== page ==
frustrated with government bureaucracy?

A lot of the frustration and delays that we experience are related to fear (as in panic) and how we relate to other people, like as if they should not be reactive when they are reactive (and often covertly terrified). In that regard, consider briefly that we have a limited amount of time that we could invest in generating overwhelming public support and then, with a wave of conspicuous public support, directing our servants or agents in government bureaucracy to provide labels that distinguish inferior and superior products- not with a hysterical insistence, but to present a calm, authoritative spin as our consistent emphasis.
I have repeatedly emphasized my concern that time and money has been invested in reactive, adversarial criticisms of lobbying interests and government interventions, rather than investing those resources toward cultivating a swelling wave of public sentiment in favor of specific government protections and, when appropriate, regulatory standards, such as to call for labeling standards that specify the categorically lower nutritional quality of pasteurized products. Such a campaign might have it’s primary value not in altering bureaucratic policy, but in redefining the conversation people have about the issues.
As an analogy, I do not argue with an upset (confused) 4 year-old that there is no such thing as Santa Claus. I re-frame the entire conversation. Consider that the FDA, USDA, and many lawyers are similar to 6 year-olds… and that we have been as well.
It’s like we have been trying to explain calculus to a hysterical 4 year-old and then getting frustrated that they keep asking about when Santa will be arriving instead of even using our technical jargon. One of the biggest pitfalls of intelligent people is the lack of the capacity to empathize emotionally with people of lower intelligence. Arrogant naivete does not always work well, if ever. It does not help to raise your voice when speaking to a deaf person. It does not help to talk to a cop like they are a lawyer. It does not help to talk to a lawyer like they are a scientist. It does not help to appeal to common sense in a conversation in which there is no one listening. We may need to listen more and talk less, but much more precisely.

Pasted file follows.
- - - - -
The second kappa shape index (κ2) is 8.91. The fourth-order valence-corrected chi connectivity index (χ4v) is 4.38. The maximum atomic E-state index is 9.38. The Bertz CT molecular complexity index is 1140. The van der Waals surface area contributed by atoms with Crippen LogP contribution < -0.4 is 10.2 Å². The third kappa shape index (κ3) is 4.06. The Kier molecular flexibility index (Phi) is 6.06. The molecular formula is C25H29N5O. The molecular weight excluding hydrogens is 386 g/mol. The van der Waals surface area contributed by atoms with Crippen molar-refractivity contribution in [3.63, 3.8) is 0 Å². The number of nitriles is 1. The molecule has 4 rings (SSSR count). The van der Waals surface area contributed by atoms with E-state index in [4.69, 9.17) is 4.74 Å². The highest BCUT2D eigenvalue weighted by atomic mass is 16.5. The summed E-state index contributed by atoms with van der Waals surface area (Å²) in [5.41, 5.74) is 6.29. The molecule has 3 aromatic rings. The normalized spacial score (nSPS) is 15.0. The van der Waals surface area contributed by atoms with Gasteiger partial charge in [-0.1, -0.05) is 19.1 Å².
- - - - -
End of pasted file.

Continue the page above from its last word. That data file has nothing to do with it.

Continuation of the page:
So, if our public servants act in ways we could interpret as them sincerely wanting to promote labeling guidelines and commercial restrictions that distinguish high-risk substances from safe substances, we can honor them for their intentions as distinct from their policies and then ask them leading questions AS RESPECTFUL REPRESENTATIVES OF PUBLIC AUTHORITY (not as protesters or arguing respondents, but, in legal terms, as counter-claimant or cross-plaintiff- I figure that some of you folks might recognize those terms from conversations with people like Joel Salatin): “on what basis do you assess risk and safety? When did you last update your guidelines as to what is categorized as risky? Why did you update it then? When will you update those guidelines again? What guidelines do you use to update your guidelines?”
Joel Salatin holds a hen during a tour of Poly...

Joel Salatin holds a hen during a tour of Polyface Farm. (Photo credit: Wikipedia)

That last one is the really important question. We can interact with public bureaucrats as if they are sincere, good-intentioned, misinformed people who may recognize that they have a growing public credibility problem and we can help them resolve it.
We would not condescendingly argue that the earth revolves around the sun to a 4 year-old who insists that the sun is rising and setting while the earth is still. They simply do not know the word “revolve.” It is useless to try to simply inform them that the earth, which appears still (and flat) to them, is in fact speeding through space.
Basically, we have failed to produce the results we value and then, in some cases, have blamed others for our own failing to produce the results we value. Have mercy on them.
We are blaming people that we know are confused and reactive. That is our ignorance and naivete if we continue to use the same methods and expect different results. We can develop our leadership skills and lead well rather than complain about the crappy leadership of others.
The bureaucratic officers may never be leaders and may always be followers. Why criticize followers for not leading? If they are following the instructions of people who are better at PR and lobbying then we are, then we could focus on getting better at PR and lobbying.

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